German Expressionist Woodcut Prints
I purchased Shane Weller’s book (a Dover Publication – you can check out here) on German Expressionist Woodcuts a few decades ago.
All this time on my studio bookshelves and Weller’s book is still an excellent source of inspiration to make something bold, or unfussy.
Do you ever get the urge to make art that is totally different from the style and subject of what normally spills from your hands? Me too.
Woodcut and Woodblock Print Reference Books
Those woodblock print images lead me to research artists from the early 1900s. Artists throughout history have gouged prolific creative visions from planks of wood and printed them to paper with ink.
I have a wonderful selection of woodcut books in my studio, and I thought I’d share a couple of them here, in case you’re looking for some inspiration in your block printing adventures.
Relief Print Posts from the Archives
Here are some of the previous relief print posts from this blog:
- This post is a short survey of relief print resources, particularly for shina wood and reduction block prints made with water wash up inks.
- Here is a manga-style woodblock print on mulberry paper, painted with watercolor and colored pencils. The post is focused on selecting the right papers and inks when you plan to add wet media to hand color your prints.
- If you’re looking for an economical way to buy linoleum for block printing, this post goes over affordable linoleum buying resources and the best approach to preparing linoleum for successful printmaking adventures.
Getting Ideas for Woodcut Prints
Books are an excellent source of ideas for woodcuts, and I love that each author shares tips particular to their practice. There are a hundred ways to handle each step of art-making. When we read about the methods individual artists have used for their creations, we get to pick and choose the process that fits us best.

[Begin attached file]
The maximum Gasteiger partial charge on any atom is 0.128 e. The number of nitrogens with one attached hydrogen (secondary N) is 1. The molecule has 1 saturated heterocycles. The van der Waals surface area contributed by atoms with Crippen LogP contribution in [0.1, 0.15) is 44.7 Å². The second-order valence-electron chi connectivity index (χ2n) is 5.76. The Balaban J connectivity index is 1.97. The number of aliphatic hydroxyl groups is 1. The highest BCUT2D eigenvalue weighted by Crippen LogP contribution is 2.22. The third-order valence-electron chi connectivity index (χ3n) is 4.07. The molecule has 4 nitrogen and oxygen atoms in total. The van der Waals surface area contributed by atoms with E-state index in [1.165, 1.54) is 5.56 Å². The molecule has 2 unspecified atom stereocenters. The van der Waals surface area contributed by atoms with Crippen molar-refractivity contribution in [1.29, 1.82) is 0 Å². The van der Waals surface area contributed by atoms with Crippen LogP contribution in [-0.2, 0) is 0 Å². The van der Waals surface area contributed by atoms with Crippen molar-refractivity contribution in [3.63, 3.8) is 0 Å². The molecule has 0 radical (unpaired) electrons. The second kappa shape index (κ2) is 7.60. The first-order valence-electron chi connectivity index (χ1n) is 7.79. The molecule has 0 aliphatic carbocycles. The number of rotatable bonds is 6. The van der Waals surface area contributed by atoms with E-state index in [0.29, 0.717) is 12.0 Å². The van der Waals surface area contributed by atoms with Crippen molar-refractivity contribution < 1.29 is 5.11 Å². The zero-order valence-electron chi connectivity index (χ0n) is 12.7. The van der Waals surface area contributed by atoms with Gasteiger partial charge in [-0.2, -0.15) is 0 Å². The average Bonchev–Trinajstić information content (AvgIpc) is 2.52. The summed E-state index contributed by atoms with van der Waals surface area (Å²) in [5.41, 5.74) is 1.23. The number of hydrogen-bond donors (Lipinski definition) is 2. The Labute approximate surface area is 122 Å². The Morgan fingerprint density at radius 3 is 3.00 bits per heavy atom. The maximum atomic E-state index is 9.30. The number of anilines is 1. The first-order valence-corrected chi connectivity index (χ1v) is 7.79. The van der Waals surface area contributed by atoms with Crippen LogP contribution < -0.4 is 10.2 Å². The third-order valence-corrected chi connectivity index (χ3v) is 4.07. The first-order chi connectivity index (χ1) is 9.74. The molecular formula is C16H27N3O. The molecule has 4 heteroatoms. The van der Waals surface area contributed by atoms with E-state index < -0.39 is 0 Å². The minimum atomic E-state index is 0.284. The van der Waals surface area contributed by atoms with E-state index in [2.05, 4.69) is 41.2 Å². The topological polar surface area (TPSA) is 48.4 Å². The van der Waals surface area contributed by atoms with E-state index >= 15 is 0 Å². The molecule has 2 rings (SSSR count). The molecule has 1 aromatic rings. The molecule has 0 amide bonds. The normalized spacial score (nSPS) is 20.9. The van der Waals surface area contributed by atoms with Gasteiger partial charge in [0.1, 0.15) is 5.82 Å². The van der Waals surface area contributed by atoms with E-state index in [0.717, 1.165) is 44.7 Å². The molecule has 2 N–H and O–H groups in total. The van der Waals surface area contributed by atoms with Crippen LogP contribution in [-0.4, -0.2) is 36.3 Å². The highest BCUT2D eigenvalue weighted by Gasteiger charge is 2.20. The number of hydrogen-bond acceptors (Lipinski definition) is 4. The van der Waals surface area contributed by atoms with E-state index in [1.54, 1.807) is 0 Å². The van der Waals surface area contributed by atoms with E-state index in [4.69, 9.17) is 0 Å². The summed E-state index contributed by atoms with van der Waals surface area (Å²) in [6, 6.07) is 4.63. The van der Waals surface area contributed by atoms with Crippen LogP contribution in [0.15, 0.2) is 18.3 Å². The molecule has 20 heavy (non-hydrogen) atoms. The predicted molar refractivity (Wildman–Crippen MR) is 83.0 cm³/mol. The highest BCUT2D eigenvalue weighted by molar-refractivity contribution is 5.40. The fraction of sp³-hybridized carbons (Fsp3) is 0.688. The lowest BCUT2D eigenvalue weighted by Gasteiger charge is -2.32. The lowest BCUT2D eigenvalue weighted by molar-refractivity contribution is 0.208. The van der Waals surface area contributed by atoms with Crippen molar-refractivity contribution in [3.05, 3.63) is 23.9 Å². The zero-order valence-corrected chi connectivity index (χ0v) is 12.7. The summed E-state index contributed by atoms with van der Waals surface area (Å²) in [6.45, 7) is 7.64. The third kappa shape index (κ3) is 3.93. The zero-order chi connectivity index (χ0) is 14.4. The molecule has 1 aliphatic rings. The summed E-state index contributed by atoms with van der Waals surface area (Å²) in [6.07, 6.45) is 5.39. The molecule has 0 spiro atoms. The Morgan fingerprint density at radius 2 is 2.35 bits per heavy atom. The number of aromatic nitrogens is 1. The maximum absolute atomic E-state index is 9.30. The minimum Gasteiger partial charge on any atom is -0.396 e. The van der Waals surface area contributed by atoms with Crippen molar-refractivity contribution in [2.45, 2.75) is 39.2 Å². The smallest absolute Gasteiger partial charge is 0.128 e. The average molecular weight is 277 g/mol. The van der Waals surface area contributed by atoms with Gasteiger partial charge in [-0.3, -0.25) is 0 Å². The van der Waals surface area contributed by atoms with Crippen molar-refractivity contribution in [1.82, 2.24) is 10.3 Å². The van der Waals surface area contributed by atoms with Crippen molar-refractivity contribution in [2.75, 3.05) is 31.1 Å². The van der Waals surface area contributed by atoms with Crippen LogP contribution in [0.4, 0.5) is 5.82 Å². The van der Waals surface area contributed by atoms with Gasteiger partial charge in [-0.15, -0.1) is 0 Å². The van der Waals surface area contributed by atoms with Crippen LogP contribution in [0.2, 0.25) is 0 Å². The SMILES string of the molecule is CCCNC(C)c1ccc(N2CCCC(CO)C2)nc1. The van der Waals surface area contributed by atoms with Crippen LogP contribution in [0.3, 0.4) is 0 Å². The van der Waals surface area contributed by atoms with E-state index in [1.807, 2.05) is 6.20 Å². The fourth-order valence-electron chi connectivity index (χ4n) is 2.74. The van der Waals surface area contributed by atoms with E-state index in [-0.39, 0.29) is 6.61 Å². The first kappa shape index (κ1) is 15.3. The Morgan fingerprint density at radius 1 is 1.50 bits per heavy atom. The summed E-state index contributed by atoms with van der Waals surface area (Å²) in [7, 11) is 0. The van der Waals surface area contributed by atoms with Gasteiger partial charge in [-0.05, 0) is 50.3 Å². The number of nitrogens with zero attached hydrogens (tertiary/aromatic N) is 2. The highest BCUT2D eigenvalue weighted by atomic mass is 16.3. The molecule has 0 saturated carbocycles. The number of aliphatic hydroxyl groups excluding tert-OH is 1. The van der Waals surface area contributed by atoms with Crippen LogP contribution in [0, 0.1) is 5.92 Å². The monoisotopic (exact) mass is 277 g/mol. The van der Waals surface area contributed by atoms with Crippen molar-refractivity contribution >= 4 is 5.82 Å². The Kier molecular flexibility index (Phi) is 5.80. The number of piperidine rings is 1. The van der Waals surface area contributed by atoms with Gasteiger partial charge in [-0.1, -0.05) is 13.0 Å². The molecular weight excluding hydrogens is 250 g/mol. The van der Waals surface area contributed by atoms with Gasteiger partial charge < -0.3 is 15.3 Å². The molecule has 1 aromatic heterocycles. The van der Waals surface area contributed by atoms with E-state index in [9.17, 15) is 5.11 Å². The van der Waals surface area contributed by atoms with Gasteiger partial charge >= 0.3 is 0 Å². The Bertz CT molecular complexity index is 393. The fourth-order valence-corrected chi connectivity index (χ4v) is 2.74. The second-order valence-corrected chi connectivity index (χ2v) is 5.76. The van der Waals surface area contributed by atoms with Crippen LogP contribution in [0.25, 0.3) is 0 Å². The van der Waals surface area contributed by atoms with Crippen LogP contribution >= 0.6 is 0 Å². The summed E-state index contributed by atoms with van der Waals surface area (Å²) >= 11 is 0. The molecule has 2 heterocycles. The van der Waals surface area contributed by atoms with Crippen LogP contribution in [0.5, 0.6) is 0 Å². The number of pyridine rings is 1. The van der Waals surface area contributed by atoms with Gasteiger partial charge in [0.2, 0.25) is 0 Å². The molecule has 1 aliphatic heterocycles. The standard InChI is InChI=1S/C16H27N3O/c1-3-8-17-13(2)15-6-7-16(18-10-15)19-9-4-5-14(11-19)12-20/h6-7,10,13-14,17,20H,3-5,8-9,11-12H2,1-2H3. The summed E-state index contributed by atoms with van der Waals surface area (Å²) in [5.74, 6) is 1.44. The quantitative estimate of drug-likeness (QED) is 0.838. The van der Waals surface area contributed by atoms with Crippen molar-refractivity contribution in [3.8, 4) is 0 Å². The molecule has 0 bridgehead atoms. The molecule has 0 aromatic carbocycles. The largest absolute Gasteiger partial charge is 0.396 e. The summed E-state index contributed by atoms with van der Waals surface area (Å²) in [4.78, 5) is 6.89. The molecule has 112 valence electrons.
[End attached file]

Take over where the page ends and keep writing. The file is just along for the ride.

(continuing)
Relief printmaking can be done with wood, linoleum, collagraph, or letterpress. If you’re looking for a process to generate ideas for linocut print subjects, read this post. The same principles and process apply to woodcuts and collagraphs, so dive in and give it a go.
Happy woodcut adventures to you, and I’ll see you in the next post!
P.S. Are you familiar with the dreamy woodblock prints of American printmaker Bertha Lum (1869-1954)
The use of the term Expressionism to describe the artistic movement that flourished in Germany in the early years of the twentieth century seems to date from around 1911, although the movement was active earlier; Die Brucke (the Bridge), an association of artists espousing the Expressionist ideal, was established in 1905 and held annual exhibitions until 1913.
Expressionism was in part a reaction against Impressionisms emphasis of atmospherics and surface appearances, and against academic painting’s rigid technique, stressing instead the emotional state of the artist and subject. To this, the viewer was to add his own emotions, creating an experience rich in drama that conveyed the inner realtiy of the subject matter.
A change occurred in Experssionism with World War I. The horror of the war left an indellible mark, and the chaotic years of the Weimar Republic (1919-33) introduced a sharply satirical tone in the work of many artists. The rise to the power of the Nazis, with their repressive artistic programs, put an end to the Expressionists’ period of greatest productivity, although many continued their work until well after World War II.Shane Weller – German Expressionist Woodcuts